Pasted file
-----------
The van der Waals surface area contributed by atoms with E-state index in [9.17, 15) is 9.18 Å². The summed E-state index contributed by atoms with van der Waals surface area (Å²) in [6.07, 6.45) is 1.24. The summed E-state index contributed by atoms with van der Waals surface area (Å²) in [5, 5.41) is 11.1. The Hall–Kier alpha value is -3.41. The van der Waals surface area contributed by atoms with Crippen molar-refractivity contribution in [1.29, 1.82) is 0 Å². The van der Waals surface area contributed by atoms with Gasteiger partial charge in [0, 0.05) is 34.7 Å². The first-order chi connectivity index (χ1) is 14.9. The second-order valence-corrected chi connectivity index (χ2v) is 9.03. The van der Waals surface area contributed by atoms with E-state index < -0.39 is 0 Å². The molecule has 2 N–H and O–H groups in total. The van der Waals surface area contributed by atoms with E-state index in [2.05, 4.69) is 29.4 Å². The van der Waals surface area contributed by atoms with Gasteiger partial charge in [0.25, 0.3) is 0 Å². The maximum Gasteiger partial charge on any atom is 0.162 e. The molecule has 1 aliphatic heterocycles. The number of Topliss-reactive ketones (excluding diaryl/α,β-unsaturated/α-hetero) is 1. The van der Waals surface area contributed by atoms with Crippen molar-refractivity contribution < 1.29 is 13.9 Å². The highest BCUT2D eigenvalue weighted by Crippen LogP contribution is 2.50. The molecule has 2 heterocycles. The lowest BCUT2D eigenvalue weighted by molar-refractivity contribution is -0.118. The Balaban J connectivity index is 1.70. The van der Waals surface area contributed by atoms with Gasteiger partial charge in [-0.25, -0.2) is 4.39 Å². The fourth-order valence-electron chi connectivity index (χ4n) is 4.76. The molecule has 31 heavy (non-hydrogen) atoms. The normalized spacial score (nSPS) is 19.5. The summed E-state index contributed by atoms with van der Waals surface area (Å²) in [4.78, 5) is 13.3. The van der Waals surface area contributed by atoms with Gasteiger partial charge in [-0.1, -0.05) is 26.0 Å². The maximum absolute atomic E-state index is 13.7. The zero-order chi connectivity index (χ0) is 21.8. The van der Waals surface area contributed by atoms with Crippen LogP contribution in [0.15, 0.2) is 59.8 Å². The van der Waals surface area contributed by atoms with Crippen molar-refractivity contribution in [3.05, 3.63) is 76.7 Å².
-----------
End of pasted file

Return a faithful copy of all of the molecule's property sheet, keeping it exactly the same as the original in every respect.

The van der Waals surface area contributed by atoms with E-state index in [9.17, 15) is 9.18 Å². The summed E-state index contributed by atoms with van der Waals surface area (Å²) in [6.07, 6.45) is 1.24. The summed E-state index contributed by atoms with van der Waals surface area (Å²) in [5, 5.41) is 11.1. The Hall–Kier alpha value is -3.41. The van der Waals surface area contributed by atoms with Crippen molar-refractivity contribution in [1.29, 1.82) is 0 Å². The van der Waals surface area contributed by atoms with Gasteiger partial charge in [0, 0.05) is 34.7 Å². The first-order chi connectivity index (χ1) is 14.9. The second-order valence-corrected chi connectivity index (χ2v) is 9.03. The van der Waals surface area contributed by atoms with E-state index < -0.39 is 0 Å². The molecule has 2 N–H and O–H groups in total. The van der Waals surface area contributed by atoms with E-state index in [2.05, 4.69) is 29.4 Å². The van der Waals surface area contributed by atoms with Gasteiger partial charge in [0.25, 0.3) is 0 Å². The maximum Gasteiger partial charge on any atom is 0.162 e. The molecule has 1 aliphatic heterocycles. The number of Topliss-reactive ketones (excluding diaryl/α,β-unsaturated/α-hetero) is 1. The van der Waals surface area contributed by atoms with Crippen molar-refractivity contribution < 1.29 is 13.9 Å². The highest BCUT2D eigenvalue weighted by Crippen LogP contribution is 2.50. The molecule has 2 heterocycles. The lowest BCUT2D eigenvalue weighted by molar-refractivity contribution is -0.118. The Balaban J connectivity index is 1.70. The van der Waals surface area contributed by atoms with Gasteiger partial charge in [-0.25, -0.2) is 4.39 Å². The fourth-order valence-electron chi connectivity index (χ4n) is 4.76. The molecule has 31 heavy (non-hydrogen) atoms. The normalized spacial score (nSPS) is 19.5. The summed E-state index contributed by atoms with van der Waals surface area (Å²) in [4.78, 5) is 13.3. The van der Waals surface area contributed by atoms with Gasteiger partial charge in [-0.1, -0.05) is 26.0 Å². The maximum absolute atomic E-state index is 13.7. The zero-order chi connectivity index (χ0) is 21.8. The van der Waals surface area contributed by atoms with Crippen LogP contribution in [0.15, 0.2) is 59.8 Å². The van der Waals surface area contributed by atoms with Crippen molar-refractivity contribution in [3.05, 3.63) is 76.7 Å².